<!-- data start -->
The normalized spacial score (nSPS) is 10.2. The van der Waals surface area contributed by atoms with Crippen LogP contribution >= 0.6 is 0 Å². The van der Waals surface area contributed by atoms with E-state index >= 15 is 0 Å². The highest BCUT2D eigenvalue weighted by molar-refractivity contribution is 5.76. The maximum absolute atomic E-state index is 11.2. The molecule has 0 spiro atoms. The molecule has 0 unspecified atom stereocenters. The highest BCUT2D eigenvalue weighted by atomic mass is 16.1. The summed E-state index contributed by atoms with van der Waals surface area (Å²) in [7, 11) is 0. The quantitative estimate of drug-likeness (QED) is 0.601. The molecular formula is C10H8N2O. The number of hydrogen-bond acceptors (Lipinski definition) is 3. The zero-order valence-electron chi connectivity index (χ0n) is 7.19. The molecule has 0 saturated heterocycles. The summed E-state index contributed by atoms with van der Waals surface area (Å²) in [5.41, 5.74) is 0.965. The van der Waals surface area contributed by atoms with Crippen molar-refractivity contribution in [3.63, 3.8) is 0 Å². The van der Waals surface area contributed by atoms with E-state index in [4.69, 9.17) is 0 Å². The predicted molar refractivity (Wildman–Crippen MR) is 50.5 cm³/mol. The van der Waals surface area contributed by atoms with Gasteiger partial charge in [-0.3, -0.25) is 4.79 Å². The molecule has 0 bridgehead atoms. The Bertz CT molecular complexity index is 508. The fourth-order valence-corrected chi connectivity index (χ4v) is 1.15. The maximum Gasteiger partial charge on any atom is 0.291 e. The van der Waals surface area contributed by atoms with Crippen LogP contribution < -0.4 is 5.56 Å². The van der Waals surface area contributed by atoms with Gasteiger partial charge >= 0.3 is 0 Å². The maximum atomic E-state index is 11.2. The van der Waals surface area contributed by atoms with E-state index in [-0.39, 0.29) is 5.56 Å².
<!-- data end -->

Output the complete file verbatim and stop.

The normalized spacial score (nSPS) is 10.2. The van der Waals surface area contributed by atoms with Crippen LogP contribution >= 0.6 is 0 Å². The van der Waals surface area contributed by atoms with E-state index >= 15 is 0 Å². The highest BCUT2D eigenvalue weighted by molar-refractivity contribution is 5.76. The maximum absolute atomic E-state index is 11.2. The molecule has 0 spiro atoms. The molecule has 0 unspecified atom stereocenters. The highest BCUT2D eigenvalue weighted by atomic mass is 16.1. The summed E-state index contributed by atoms with van der Waals surface area (Å²) in [7, 11) is 0. The quantitative estimate of drug-likeness (QED) is 0.601. The molecular formula is C10H8N2O. The number of hydrogen-bond acceptors (Lipinski definition) is 3. The zero-order valence-electron chi connectivity index (χ0n) is 7.19. The molecule has 0 saturated heterocycles. The summed E-state index contributed by atoms with van der Waals surface area (Å²) in [5.41, 5.74) is 0.965. The van der Waals surface area contributed by atoms with Crippen molar-refractivity contribution in [3.63, 3.8) is 0 Å². The van der Waals surface area contributed by atoms with E-state index in [4.69, 9.17) is 0 Å². The predicted molar refractivity (Wildman–Crippen MR) is 50.5 cm³/mol. The van der Waals surface area contributed by atoms with Gasteiger partial charge in [-0.3, -0.25) is 4.79 Å². The molecule has 0 bridgehead atoms. The Bertz CT molecular complexity index is 508. The fourth-order valence-corrected chi connectivity index (χ4v) is 1.15. The maximum Gasteiger partial charge on any atom is 0.291 e. The van der Waals surface area contributed by atoms with Crippen LogP contribution < -0.4 is 5.56 Å². The van der Waals surface area contributed by atoms with Gasteiger partial charge >= 0.3 is 0 Å². The maximum atomic E-state index is 11.2. The van der Waals surface area contributed by atoms with E-state index in [-0.39, 0.29) is 5.56 Å².